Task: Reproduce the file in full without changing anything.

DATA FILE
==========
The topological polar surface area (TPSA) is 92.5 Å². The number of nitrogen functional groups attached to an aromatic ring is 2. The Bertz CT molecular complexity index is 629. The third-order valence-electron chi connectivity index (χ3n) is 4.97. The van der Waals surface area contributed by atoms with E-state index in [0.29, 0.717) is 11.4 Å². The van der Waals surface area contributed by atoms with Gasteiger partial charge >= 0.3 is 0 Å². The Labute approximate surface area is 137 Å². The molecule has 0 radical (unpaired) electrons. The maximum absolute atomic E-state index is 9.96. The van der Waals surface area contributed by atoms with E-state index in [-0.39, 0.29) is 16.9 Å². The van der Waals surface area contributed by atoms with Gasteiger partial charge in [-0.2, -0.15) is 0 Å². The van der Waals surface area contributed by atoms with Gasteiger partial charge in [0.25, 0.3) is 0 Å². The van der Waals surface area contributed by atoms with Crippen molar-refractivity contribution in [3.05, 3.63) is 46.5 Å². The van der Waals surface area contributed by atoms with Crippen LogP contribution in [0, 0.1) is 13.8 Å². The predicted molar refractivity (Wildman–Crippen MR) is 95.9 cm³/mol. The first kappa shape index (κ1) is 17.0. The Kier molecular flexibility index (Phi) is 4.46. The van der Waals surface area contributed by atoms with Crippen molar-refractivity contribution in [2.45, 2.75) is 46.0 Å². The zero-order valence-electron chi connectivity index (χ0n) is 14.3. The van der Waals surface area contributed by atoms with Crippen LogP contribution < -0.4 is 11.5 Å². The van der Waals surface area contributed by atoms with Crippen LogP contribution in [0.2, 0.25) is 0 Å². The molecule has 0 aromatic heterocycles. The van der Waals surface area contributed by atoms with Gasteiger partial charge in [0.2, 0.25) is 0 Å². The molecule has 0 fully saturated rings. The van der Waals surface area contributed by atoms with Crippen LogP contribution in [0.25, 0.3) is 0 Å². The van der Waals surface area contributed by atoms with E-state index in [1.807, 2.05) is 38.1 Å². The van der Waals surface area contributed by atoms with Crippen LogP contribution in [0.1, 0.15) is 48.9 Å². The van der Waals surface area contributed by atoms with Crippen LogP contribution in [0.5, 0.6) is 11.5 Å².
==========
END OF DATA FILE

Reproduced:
The topological polar surface area (TPSA) is 92.5 Å². The number of nitrogen functional groups attached to an aromatic ring is 2. The Bertz CT molecular complexity index is 629. The third-order valence-electron chi connectivity index (χ3n) is 4.97. The van der Waals surface area contributed by atoms with E-state index in [0.29, 0.717) is 11.4 Å². The van der Waals surface area contributed by atoms with Gasteiger partial charge >= 0.3 is 0 Å². The Labute approximate surface area is 137 Å². The molecule has 0 radical (unpaired) electrons. The maximum absolute atomic E-state index is 9.96. The van der Waals surface area contributed by atoms with E-state index in [-0.39, 0.29) is 16.9 Å². The van der Waals surface area contributed by atoms with Gasteiger partial charge in [-0.2, -0.15) is 0 Å². The van der Waals surface area contributed by atoms with Gasteiger partial charge in [0.25, 0.3) is 0 Å². The van der Waals surface area contributed by atoms with Crippen molar-refractivity contribution in [3.05, 3.63) is 46.5 Å². The van der Waals surface area contributed by atoms with Crippen LogP contribution in [0, 0.1) is 13.8 Å². The predicted molar refractivity (Wildman–Crippen MR) is 95.9 cm³/mol. The first kappa shape index (κ1) is 17.0. The Kier molecular flexibility index (Phi) is 4.46. The van der Waals surface area contributed by atoms with Crippen molar-refractivity contribution in [2.45, 2.75) is 46.0 Å². The zero-order valence-electron chi connectivity index (χ0n) is 14.3. The van der Waals surface area contributed by atoms with Crippen LogP contribution < -0.4 is 11.5 Å². The van der Waals surface area contributed by atoms with Crippen LogP contribution in [0.2, 0.25) is 0 Å². The molecule has 0 aromatic heterocycles. The van der Waals surface area contributed by atoms with Gasteiger partial charge in [0.2, 0.25) is 0 Å². The molecule has 0 fully saturated rings. The van der Waals surface area contributed by atoms with Crippen LogP contribution in [0.25, 0.3) is 0 Å². The van der Waals surface area contributed by atoms with E-state index in [1.807, 2.05) is 38.1 Å². The van der Waals surface area contributed by atoms with Crippen LogP contribution in [0.1, 0.15) is 48.9 Å². The van der Waals surface area contributed by atoms with Crippen LogP contribution in [0.5, 0.6) is 11.5 Å².